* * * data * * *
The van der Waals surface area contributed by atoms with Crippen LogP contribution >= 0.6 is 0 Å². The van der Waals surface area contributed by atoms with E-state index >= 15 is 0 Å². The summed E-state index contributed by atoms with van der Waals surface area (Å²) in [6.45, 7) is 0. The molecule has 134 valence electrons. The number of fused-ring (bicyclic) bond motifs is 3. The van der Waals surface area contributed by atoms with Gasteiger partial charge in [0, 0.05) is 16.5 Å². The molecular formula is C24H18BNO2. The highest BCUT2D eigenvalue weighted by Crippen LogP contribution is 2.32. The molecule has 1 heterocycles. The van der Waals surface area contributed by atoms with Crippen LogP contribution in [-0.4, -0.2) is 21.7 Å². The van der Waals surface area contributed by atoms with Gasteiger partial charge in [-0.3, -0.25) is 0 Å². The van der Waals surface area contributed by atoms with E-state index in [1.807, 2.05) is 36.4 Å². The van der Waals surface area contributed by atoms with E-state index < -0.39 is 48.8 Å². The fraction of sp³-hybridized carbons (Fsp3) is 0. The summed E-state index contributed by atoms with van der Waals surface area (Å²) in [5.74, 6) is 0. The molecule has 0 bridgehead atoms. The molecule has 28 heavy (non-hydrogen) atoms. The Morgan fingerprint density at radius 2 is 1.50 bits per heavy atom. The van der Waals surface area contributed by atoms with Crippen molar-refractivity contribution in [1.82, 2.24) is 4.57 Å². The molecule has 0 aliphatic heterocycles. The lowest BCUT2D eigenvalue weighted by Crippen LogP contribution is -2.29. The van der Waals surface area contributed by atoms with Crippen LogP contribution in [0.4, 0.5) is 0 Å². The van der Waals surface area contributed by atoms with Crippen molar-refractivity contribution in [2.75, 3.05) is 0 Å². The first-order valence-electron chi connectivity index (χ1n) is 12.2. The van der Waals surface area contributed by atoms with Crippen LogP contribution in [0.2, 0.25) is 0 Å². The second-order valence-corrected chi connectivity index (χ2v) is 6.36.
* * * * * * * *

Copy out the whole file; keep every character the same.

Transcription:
The van der Waals surface area contributed by atoms with Crippen LogP contribution >= 0.6 is 0 Å². The van der Waals surface area contributed by atoms with E-state index >= 15 is 0 Å². The summed E-state index contributed by atoms with van der Waals surface area (Å²) in [6.45, 7) is 0. The molecule has 134 valence electrons. The number of fused-ring (bicyclic) bond motifs is 3. The van der Waals surface area contributed by atoms with Gasteiger partial charge in [0, 0.05) is 16.5 Å². The molecular formula is C24H18BNO2. The highest BCUT2D eigenvalue weighted by Crippen LogP contribution is 2.32. The molecule has 1 heterocycles. The van der Waals surface area contributed by atoms with Crippen LogP contribution in [-0.4, -0.2) is 21.7 Å². The van der Waals surface area contributed by atoms with Gasteiger partial charge in [-0.3, -0.25) is 0 Å². The van der Waals surface area contributed by atoms with E-state index in [1.807, 2.05) is 36.4 Å². The van der Waals surface area contributed by atoms with E-state index < -0.39 is 48.8 Å². The fraction of sp³-hybridized carbons (Fsp3) is 0. The summed E-state index contributed by atoms with van der Waals surface area (Å²) in [5.74, 6) is 0. The molecule has 0 bridgehead atoms. The molecule has 28 heavy (non-hydrogen) atoms. The Morgan fingerprint density at radius 2 is 1.50 bits per heavy atom. The van der Waals surface area contributed by atoms with Crippen molar-refractivity contribution in [1.82, 2.24) is 4.57 Å². The molecule has 0 aliphatic heterocycles. The lowest BCUT2D eigenvalue weighted by Crippen LogP contribution is -2.29. The van der Waals surface area contributed by atoms with Crippen LogP contribution in [0.4, 0.5) is 0 Å². The van der Waals surface area contributed by atoms with Crippen molar-refractivity contribution in [2.75, 3.05) is 0 Å². The first-order valence-electron chi connectivity index (χ1n) is 12.2. The van der Waals surface area contributed by atoms with Crippen LogP contribution in [0.2, 0.25) is 0 Å². The second-order valence-corrected chi connectivity index (χ2v) is 6.36.